The economic advantages of extended grazing have been researched and well-documented for decades. A study published in 1993 showed that stockpiled grazing fescue was 52 per cent cheaper than alfalfa cubes and silage in drylot. In 2004, Duane McCartney and his research team at Lacombe (see below) found that swath grazing was $70 per cow cheaper over 100 days than drylot and used 38 per cent less labour. And environmentally, a 1997 study showed that pasture growth doubled after just one year of bale grazing.
Larson had just launched a survey in January 2023 to update knowledge on how producers use swath grazing as well as why some producers prefer not to swath graze or have even stopped using the method.
Extended grazing in Canada has been used by some producers for decades and research has continued to show its worth.
In 1996, researcher Duane McCartney moved to Lacombe, Alberta, when the beef research program in which he had been working for more than 20 years at Melfort, Saskatchewan, was closed by the federal government.
There, during the late 1970s and early 1980s, he and the research team had good success with crested wheatgrass – normally grown much farther south than Melfort – for early spring and late fall grazing. In summer, the cattle would be turned out on brome-alfalfa pastures.
“The longer we could keep them (the cattle) grazing, the better off everybody was,” he says.
They then moved on to Italian rye grass, which would be underseeded to oats or barley which would be cut and used for silage. The rye grass would then grow and be used for late fall grazing.
“We could graze cattle right up to and into snow,” he says, adding that during the late ‘80s and early ‘90s, he heard about swath grazing being used by producers in Alberta.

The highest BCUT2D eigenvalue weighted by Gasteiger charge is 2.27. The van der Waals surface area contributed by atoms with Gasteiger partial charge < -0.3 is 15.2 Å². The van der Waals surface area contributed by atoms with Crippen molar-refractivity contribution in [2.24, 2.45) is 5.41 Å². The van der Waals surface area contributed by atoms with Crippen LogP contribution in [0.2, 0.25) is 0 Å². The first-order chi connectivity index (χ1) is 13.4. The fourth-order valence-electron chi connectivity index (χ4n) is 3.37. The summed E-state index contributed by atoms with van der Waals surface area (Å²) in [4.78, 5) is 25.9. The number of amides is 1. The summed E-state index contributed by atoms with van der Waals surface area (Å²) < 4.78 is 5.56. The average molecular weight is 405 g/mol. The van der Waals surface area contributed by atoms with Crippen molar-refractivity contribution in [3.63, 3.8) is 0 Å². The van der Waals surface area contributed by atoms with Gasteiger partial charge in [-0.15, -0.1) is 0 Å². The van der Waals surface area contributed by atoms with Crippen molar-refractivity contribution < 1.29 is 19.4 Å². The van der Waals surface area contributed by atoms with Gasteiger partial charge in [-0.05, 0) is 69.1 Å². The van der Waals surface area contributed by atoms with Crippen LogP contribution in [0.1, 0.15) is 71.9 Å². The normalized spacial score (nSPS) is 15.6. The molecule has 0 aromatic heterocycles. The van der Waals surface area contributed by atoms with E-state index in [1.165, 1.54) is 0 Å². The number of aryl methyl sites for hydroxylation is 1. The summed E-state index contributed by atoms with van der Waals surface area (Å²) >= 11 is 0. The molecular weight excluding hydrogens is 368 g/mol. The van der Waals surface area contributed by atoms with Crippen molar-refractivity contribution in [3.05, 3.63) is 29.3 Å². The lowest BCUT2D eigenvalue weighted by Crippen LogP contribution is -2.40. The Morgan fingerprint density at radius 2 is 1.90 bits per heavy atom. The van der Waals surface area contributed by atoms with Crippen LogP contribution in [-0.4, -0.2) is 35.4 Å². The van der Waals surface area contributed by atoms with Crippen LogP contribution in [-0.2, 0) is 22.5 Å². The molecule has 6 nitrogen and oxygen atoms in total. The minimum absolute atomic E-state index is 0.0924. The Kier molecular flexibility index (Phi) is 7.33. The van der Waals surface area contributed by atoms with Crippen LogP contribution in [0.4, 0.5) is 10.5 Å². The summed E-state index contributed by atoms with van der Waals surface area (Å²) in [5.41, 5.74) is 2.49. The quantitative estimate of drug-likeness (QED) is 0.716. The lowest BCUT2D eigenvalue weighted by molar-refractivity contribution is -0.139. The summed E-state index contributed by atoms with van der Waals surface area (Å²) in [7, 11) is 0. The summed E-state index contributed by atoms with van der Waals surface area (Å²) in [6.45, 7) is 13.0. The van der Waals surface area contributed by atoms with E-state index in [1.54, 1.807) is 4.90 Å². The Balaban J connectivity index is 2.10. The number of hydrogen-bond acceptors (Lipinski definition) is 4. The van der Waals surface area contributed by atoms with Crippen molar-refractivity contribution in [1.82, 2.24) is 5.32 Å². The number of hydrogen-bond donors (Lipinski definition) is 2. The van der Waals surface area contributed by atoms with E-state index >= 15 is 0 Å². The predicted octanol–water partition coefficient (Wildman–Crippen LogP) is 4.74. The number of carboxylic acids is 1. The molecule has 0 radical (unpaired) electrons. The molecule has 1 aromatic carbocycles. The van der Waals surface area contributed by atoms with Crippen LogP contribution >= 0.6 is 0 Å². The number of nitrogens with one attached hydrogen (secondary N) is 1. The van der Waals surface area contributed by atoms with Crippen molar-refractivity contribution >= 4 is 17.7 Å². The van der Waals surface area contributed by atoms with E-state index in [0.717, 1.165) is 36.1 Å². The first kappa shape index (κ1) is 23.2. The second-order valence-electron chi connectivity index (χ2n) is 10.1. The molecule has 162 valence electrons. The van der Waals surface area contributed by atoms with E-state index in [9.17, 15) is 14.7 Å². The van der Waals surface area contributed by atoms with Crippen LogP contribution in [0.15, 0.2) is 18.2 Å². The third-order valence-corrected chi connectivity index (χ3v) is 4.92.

At Melfort, they successfully used swath grazing with oats and barley for a number of years.
In the late 1990s, the Western Forage Beef Group was formed at Lacombe with extension people from the province and federal research scientists. Funding from the Canada-Alberta Beef Development Fund enabled the researchers to undertake a large research program on swath grazing.
“The people at Lacombe have been swath grazing ever since,” he says.
While barley and oats are the most common grains for swath grazing, there has been good success with triticale and corn, as well.
Back at Poplarview
Thirty years ago, calves at Poplarview were born in March and weaned in October. Calves were marketed immediately and heifers were kept as well as some bulls. Cows would go back out grazing after weaning. In those days, most ranchers brought their animals in and started feeding after weaning.
“As long as the tractor could get around the pasture, we left them out,” Atchison says.
When Trevor took over, rotational grazing was being heavily promoted and there was lots of information available.
“In the late ‘80s and early ‘90s, there was a big transition from grain land back to grass,” he says, which prompted a lot of experimentation in grazing. “I spent a lot of time travelling, gathering information, talking to people and trying to get it right,” he says.
Today, Atchison’s cattle stay out on pasture for the entire year, except for when they are brought in for processing, including pregnancy checks, body condition scoring and vaccinations.
Based on the body condition score and the age of the animal, he splits the herd into two groups – the ones that need extra nutrition and the ones that are doing fine. He uses a combination of swath and bale grazing and, in the past five years, started feeding silage. Calving now starts in May.
The cattle are moved every other day in rotational grazing, which provides an opportunity to do health checks. Water sources include snow, aquifer fed dugouts, wells and troughs, and more than 12 miles of pipes. To prevent freezing, he allows water to trickle out of the pipes all the time.
For more information and production advice, visit the BCRC’s extended grazing webpage.